The solo 401k plan is a powerful tool for entrepreneurs to save money for retirement and reduce their current tax bill. These plans are often ignored and overshadowed by the more popular corporate 401k and SEP IRA plans.  In fact, there is a lack of widely available public information about them. Simply put, not many people know about it. In this article, I will discuss 8 reasons why entrepreneurs should open a solo 401k plan.

Solo or one participant 401k plans are available to solo entrepreneurs who do not have any personnel on staff. If a business owner employs seasonal workers who register less than 1,000 hours a year, then he or she may be eligible for the solo 401k plans as well. The solo plans have most of the characteristics of the traditional 401k plan without any of the restrictions.

Learn more about our Private Client Services

What are some of the most significant benefits of the self-employed 401k?

Maximize your retirement savings with a solo 401k

Self-employed 401k allows a business owner to save up to $56,000 a year for retirement, plus an additional $6,000 if age 50 and over. How does the math work exactly?

Solo entrepreneurs play a dual role in their business – an employee and an employer. As an employee, they can contribute up to $19,000 a year plus catch-up of $6,000 if over the age of 50. Further, the business owner can add up to $37,000 of contribution as an employer match. The employee’s side of the contribution is subject to 25% of the total compensation, which the business owner must pay herself.

Example: Jessica, age 52, has a solo practice. She earns a W2 salary of $100,000 from her S-corporation. Jessica set-up a solo 401k plan. In 2017 she can contribute $18,000 plus $6,000 catch-up, for a total of $24,000 as an employee of her company. Additionally, Jessica can add up to $25,000 (25% x $100,000) as an employer. All-n-all, she can save up to $49,000 in her solo 401k plan.

One important side note, if a business owner works for another company and participates in their 401(k), the above limits are applicable per person, not per plan. Therefore, the entrepreneur has to deduct any contributions from the second plan to stay within the allowed limits.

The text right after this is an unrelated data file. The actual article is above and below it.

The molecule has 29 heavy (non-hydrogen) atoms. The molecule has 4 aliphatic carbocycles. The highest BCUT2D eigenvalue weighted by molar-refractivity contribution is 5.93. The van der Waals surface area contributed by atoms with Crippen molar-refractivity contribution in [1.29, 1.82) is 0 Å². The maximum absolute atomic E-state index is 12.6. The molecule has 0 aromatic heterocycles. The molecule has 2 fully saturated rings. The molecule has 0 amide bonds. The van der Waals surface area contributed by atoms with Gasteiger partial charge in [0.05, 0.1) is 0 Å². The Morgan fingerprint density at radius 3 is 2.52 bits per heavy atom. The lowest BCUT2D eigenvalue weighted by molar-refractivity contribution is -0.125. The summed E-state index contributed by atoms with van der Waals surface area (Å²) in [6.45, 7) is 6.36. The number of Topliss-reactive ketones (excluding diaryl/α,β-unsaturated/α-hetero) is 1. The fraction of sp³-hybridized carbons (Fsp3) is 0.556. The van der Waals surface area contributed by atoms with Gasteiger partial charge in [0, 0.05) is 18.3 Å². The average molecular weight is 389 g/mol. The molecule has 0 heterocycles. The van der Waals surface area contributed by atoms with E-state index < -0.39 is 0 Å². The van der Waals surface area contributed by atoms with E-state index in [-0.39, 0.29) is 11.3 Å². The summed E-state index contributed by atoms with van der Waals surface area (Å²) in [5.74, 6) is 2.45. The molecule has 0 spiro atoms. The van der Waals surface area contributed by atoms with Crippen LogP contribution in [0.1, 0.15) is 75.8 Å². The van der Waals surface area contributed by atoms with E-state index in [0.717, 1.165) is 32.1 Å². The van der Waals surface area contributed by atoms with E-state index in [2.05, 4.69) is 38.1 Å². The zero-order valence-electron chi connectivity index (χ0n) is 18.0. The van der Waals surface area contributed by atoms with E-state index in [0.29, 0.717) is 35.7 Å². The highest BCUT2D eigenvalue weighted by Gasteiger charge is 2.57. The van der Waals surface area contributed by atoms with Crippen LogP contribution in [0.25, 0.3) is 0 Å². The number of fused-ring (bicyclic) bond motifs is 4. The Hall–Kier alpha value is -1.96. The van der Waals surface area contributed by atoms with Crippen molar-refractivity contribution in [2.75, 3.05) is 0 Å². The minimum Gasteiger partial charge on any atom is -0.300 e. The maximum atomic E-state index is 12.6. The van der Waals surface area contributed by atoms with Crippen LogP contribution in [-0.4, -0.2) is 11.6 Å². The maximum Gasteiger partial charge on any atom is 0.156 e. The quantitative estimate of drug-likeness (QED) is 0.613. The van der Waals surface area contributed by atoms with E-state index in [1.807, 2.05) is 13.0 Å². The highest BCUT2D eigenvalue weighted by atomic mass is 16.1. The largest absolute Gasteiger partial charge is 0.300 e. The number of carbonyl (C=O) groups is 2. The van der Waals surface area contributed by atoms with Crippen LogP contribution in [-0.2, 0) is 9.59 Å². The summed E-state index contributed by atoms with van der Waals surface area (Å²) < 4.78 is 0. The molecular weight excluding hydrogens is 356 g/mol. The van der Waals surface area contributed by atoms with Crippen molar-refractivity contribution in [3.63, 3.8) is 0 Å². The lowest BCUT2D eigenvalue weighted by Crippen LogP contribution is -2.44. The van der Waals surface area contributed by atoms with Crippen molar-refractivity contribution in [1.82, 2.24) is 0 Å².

Add your spouse

A business owner can add his or her spouse to the 401k plan subject to the same limits discussed above. To be eligible for these contributions, the spouse has to earn income from the business. The spouse must report a wage from the company on a W2 form for tax purposes.

Reduce your current tax bill

The solo 401k plans contributions will reduce your tax bill at year-end. The wage contributions will lower your ordinary income tax. The company contributions will decrease your corporate tax.

This is a very significant benefit for all business owners and in particular for those who fall into higher income tax brackets. If an entrepreneur believes that her tax rate will go down in the future, maximizing her current solo 401k contributions now, can deliver substantial tax benefits in the long run.

Opt for Roth contributions

Most solo 401k plans allow for Roth contributions. These contributions are after taxes. Therefore, they do not lower current taxes. However, the long-term benefit is that all investments from Roth contributions grow tax-free. No taxes will be due at withdrawal during retirement.

Only the employee contributions are eligible for the Roth status. So solo entrepreneur can add up to $19,000 plus $6,000 in post-tax Roth contributions and $37,000 as tax-deductible employer contributions.

The Roth contributions are especially beneficial for young entrepreneurs or those in a lower tax bracket who expect that their income and taxes will be higher when they retire. By paying taxes now at a lower rate, plan owners avoid paying much larger tax bill later when they retire, assuming their tax rate will be higher.

No annual test

Solo 401k plans are not subject to the same strict regulations as their corporate rivals. Self-employed plans do not require a discrimination test as long as the only participants are the business owner and the spouse.